Please use this identifier to cite or link to this item: http://hdl.handle.net/2440/91245
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Type: Book chapter
Title: Approaches to evaluate gene-environment interactions underlying the developmental origins of health and disease
Author: Pennell Dr, C.E.
Palmer, L.J.
Knight, B.S.
Relton, C.
Lye, S.J.
Citation: Early life origins of human health and disease, 2009 / Newnham, J.P., Ross, M.G. (ed./s), pp.205-217
Publisher: S. Karger AG
Issue Date: 2009
ISBN: 9783805591393
Statement of
Responsibility: 
Craig E. Pennell, Lyle J. Palmer, Brian S. Knight, Caroline Relton, Stephen J. Lye
Abstract: Research studies have established a clear relationship between antenatal and postnatal environments and the development of adult diseases including the metabolic syndrome (coronary heart disease, stroke, insulin resistance, type 2 diabetes and dyslipidemia), obesity, neurologic disorders and mental illness [1]. These observations have been confirmed in multiple human populations and in numerous animal studies in multiple species. It is clear that the environment of mother, baby and child is a key contributor to diseases and conditions that account for approximately one third of the global burden of disease in both developed and developing countries. Although adverse antenatal and postnatal environments increase the risk of particular adult diseases, not all individuals exposed to these environments develop these conditions, suggesting that an individual’s genotype may contribute to the eventual outcome. Therefore, it has been suggested that gene-environment interactions underlie the developmental origins of health and disease (DOHaD).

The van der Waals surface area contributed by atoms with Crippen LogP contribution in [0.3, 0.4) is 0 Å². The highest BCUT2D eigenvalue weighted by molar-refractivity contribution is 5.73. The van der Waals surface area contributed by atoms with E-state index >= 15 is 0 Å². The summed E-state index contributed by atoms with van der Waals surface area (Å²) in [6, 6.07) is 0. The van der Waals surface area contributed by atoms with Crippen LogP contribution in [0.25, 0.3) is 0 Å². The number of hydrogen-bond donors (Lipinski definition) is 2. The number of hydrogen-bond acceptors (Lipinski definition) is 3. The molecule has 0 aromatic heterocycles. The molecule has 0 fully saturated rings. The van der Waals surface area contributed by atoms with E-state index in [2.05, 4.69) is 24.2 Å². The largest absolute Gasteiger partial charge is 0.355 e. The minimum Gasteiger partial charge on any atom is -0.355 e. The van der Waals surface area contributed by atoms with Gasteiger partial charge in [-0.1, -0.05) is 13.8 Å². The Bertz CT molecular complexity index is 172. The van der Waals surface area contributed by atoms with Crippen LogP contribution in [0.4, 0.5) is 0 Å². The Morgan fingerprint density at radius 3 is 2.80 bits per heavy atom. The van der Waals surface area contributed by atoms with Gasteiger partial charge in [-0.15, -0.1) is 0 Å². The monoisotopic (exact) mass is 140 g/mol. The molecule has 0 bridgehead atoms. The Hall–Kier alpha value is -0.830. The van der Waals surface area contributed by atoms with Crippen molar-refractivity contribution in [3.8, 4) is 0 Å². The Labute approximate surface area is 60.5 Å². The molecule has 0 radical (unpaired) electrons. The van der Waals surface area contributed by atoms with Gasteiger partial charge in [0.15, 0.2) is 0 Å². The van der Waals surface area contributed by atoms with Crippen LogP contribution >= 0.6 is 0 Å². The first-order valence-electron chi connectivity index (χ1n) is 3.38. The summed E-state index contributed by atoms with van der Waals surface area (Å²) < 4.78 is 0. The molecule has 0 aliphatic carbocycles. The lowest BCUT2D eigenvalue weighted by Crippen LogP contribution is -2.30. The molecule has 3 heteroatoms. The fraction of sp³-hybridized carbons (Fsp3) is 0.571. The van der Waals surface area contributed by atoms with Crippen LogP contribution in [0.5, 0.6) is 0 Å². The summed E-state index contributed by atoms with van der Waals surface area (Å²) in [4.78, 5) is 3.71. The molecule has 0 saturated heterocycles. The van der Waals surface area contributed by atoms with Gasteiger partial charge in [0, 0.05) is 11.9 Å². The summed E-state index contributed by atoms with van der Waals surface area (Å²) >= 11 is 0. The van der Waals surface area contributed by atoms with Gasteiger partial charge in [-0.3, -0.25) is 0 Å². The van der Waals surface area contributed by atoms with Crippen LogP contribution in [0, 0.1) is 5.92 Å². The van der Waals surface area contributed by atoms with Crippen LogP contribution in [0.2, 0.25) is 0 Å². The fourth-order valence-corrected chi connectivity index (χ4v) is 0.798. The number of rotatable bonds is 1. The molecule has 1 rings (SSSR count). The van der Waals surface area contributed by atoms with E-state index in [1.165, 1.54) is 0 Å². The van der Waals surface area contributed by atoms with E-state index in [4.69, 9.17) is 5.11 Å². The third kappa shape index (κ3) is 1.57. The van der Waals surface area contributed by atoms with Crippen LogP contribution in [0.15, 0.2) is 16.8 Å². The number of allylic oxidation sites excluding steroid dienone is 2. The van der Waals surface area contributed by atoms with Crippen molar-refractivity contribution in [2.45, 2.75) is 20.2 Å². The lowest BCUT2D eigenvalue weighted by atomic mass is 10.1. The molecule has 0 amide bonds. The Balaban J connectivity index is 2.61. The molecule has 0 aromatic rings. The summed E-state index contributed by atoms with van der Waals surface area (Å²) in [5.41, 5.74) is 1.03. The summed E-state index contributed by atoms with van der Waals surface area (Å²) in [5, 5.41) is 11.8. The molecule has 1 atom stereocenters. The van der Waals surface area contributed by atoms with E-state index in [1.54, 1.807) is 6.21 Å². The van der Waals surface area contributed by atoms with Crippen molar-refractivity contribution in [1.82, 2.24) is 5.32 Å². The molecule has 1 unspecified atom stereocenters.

Rights: © Copyright 2009 by S. Karger AG
RMID: 0030016367
DOI: 10.1159/000221166
Appears in Collections:Translational Health Science publications

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